U.N. Creates Video Game To Educate On World Hunger

from the fun-with-food dept

Ah, those crazy kids. They love the video games, so of course they’ll also love a PC/Mac video game that subtly teaches them about world hunger. That’s what the United Nations hopes will happen with the free release of “Food Force,” a game that was developed by the U.N.’s World Food Programme. We’re always skeptical of bureaucrats who co-opt new media for transparent purposes. People — especially kids — tend to see right through them. But you never know. The success of “America’s Army” shows that if done well, a government-esque game can succeed regardless of its ulterior motives.

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Comments on “U.N. Creates Video Game To Educate On World Hunger”

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dorpus says:

Help Slim Down The Fat Babies of Africa

The world produces enough food to feed its population several times over. Hunger is becoming less common, while obesity is undergoing explosive growth in developing nations. In a few more years, obesity-related health problems will overtake hunger-related health problems, if it hasn’t already. Relief workers of the future will be urging Africans to eat less, since they will be dying of obesity.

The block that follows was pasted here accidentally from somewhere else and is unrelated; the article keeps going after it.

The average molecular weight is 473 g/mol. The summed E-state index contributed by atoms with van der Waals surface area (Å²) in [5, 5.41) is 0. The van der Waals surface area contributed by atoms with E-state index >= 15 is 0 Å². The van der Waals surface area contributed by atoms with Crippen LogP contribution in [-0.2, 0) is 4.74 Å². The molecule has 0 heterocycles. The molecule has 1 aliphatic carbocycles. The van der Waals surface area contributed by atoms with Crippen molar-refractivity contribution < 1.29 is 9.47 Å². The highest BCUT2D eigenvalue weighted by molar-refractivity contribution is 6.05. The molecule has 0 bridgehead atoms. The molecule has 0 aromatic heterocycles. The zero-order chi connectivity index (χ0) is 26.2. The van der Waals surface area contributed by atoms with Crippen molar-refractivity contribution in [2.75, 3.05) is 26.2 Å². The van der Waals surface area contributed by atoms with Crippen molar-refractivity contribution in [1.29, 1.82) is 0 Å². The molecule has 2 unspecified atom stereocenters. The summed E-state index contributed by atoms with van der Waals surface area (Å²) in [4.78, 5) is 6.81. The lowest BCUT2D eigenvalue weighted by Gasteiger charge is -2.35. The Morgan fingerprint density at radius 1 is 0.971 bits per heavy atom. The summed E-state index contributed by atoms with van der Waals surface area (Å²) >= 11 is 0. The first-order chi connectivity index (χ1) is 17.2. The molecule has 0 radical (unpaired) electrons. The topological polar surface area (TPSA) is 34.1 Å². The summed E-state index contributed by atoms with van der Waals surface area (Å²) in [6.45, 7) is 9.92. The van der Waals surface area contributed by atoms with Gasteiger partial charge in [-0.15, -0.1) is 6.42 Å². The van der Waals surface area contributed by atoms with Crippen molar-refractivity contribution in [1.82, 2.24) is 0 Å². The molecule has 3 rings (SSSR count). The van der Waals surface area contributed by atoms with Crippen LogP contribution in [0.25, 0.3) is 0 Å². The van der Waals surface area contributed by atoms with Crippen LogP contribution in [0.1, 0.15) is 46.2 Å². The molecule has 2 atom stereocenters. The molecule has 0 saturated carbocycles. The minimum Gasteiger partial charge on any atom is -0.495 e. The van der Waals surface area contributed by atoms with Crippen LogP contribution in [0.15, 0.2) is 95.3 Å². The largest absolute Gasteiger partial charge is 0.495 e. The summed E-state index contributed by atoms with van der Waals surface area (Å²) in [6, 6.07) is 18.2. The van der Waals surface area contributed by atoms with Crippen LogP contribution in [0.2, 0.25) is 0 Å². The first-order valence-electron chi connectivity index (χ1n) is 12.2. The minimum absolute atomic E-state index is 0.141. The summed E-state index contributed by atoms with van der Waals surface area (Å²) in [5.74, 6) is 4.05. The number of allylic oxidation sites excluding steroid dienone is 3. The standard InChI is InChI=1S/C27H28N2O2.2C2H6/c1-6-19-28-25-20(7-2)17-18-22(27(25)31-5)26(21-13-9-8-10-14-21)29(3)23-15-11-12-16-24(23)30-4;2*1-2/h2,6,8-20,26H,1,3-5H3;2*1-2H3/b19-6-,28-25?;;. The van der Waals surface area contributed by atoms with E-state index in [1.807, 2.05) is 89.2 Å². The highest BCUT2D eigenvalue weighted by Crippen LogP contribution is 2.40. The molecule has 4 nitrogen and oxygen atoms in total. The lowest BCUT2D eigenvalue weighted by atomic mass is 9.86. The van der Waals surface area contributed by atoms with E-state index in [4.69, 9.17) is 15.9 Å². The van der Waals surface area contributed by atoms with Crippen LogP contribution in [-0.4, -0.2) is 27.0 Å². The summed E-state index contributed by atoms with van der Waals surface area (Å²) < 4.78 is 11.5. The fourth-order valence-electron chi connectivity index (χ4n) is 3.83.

What if “world hunger” is relatively rare, just a PR conspiracy cooked up by agri-businesses and fast food chains? Who could not feel sorry for TV images of starving babies in Africa? Who could question the notion that we should produce more food, produced by good Christian farmers out to save the world?

The Peace Corps and other relief organizations have very high drop-out rates, like 80%, because the idealistic young people who join realize that the camps are nothing like what they imagined. The camps are full of greedy louts who try to trick relief workers out of everything, playing on guilt trips. The louts beat their women, don’t value education, don’t give a shit about human rights or the environment.

Anonymous Coward says:

This is an ancient thread, but I must say that the game is both educational and moderately entertaining. It is particularly strong in that it demonstrates how modern hunger relief efforts are quite different than those in previous decades. Rather than give local authorities the food and hope they will get to poor people, the user is responsible for locating the poor folks, buying the food on the international market, and then moving the food to the people in need.

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